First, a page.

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Caption for Burwash, A Group Of Friends 1889: A linear village along a ridge between the Rother and Dudwell rivers, Burwash prospered in the Wealden iron industry. Then it declined, and found an unsavoury niche as a smuggling and sheep-rustling centre. Here are a group of young citizens of Burwash with rural baby carts (hardly prams) photographed over a century ago. This view freezes yesterday's rural community during the era before the commuter changed everything for ever.

An extract from Sussex Photographic Memories.

Memories of Burwash

My grandmother lived in Burwash and we used to visit often from London. I used to roam around with my mother's younger half sister, picking spring flowers on the lane down to St Joseph's college and getting milk straight off the cooler at the farm there; scrumping or picking blackberries and nuts in the autumn. My (...Read full memory)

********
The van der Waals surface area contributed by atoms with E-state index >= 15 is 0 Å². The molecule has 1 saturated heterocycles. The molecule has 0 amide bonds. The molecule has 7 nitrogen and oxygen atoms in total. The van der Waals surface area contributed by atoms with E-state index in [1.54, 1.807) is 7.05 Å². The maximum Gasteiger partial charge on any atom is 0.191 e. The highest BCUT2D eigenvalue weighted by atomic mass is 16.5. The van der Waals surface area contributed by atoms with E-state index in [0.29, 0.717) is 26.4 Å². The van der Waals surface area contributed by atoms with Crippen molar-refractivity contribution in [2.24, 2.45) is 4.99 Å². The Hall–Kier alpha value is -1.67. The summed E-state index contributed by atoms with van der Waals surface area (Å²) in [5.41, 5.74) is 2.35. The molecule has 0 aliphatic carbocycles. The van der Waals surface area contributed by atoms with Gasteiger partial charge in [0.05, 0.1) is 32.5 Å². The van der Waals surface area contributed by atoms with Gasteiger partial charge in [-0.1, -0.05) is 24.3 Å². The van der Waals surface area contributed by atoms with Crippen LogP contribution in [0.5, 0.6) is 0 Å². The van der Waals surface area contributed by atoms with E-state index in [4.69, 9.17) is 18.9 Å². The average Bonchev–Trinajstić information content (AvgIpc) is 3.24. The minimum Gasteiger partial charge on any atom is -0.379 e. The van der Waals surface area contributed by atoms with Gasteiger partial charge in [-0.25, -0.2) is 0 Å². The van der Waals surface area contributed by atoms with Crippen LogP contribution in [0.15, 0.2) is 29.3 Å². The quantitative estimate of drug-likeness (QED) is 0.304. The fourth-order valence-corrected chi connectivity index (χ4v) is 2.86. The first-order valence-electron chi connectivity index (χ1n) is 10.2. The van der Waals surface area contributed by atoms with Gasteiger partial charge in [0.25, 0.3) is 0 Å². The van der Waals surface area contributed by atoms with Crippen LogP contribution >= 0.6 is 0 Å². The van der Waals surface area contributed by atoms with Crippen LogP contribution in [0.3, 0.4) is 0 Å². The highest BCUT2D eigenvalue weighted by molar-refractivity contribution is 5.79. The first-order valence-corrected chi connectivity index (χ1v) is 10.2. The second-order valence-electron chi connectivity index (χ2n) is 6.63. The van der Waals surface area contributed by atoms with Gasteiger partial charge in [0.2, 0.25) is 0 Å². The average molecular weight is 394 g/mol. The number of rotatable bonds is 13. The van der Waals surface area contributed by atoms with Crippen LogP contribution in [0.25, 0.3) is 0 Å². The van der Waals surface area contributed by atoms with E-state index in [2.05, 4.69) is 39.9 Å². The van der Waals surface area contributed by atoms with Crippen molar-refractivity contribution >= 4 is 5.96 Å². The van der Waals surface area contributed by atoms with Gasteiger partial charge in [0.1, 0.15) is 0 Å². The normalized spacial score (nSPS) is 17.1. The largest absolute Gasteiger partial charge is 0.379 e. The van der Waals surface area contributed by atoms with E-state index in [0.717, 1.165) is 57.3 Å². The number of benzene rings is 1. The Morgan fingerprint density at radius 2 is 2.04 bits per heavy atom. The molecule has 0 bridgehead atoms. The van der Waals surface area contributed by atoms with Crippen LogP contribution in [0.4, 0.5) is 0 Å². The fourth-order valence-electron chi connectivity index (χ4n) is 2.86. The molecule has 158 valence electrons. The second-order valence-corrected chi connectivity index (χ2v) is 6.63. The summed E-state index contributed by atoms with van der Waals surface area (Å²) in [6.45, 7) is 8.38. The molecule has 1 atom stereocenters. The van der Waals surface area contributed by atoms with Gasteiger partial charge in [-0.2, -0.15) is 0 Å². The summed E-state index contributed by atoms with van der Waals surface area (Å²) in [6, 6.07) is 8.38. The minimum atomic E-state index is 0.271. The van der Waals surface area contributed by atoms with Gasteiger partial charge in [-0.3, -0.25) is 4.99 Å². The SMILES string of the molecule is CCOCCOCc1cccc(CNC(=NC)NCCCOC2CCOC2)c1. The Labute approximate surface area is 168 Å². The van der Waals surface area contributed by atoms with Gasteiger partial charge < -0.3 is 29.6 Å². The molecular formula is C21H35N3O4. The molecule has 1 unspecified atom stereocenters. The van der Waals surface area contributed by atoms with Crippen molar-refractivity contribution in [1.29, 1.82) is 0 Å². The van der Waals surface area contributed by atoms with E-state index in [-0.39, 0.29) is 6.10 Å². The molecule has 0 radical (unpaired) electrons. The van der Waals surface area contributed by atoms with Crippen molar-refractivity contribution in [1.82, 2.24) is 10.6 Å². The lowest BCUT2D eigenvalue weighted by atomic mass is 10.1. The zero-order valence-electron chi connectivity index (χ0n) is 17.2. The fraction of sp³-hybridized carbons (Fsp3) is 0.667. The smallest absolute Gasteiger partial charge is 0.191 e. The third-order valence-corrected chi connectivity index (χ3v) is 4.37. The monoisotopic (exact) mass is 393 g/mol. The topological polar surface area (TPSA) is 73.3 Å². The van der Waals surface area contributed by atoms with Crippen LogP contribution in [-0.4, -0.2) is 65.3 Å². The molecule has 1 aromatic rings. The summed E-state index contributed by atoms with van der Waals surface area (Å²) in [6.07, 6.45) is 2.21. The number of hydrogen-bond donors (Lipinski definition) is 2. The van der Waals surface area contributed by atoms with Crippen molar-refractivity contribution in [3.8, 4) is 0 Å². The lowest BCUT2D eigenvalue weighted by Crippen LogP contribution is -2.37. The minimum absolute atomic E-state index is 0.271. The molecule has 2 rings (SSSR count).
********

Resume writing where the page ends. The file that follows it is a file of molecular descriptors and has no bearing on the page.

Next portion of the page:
My grandfather, A J Hurd, was, for a time, Rudyard Kipling's head gardener at Batemans. He, my grandmother and my mother (now Joyce Richardson) and her sister (now Barbara Wainwright) lived in one of the cottages (which still exists) near the mill adjacent to Batemans. In addition to his responsibilities in the (...Read full memory)

I have some very happy memories of growing up in and around Burwash. Both sets of my grandparents lived in Swife Lane. Mr and Mrs Frederick owned Corner Farm, where my mum grew up, and Mr and Mrs Smith lived in Byeways. I remember as a small child, we would go and visit my grandparents. If we stayed at Byeways, we would all go (...Read full memory)

I have very fond memories when as a child in the 1950's and early 60's I visted my grandparents who lived in Ham Lane. I still visit from time to time to recall those days. We lived in Hastings and the trip by bus to Burwash was a real adventure [we were easily pleased in those days!]

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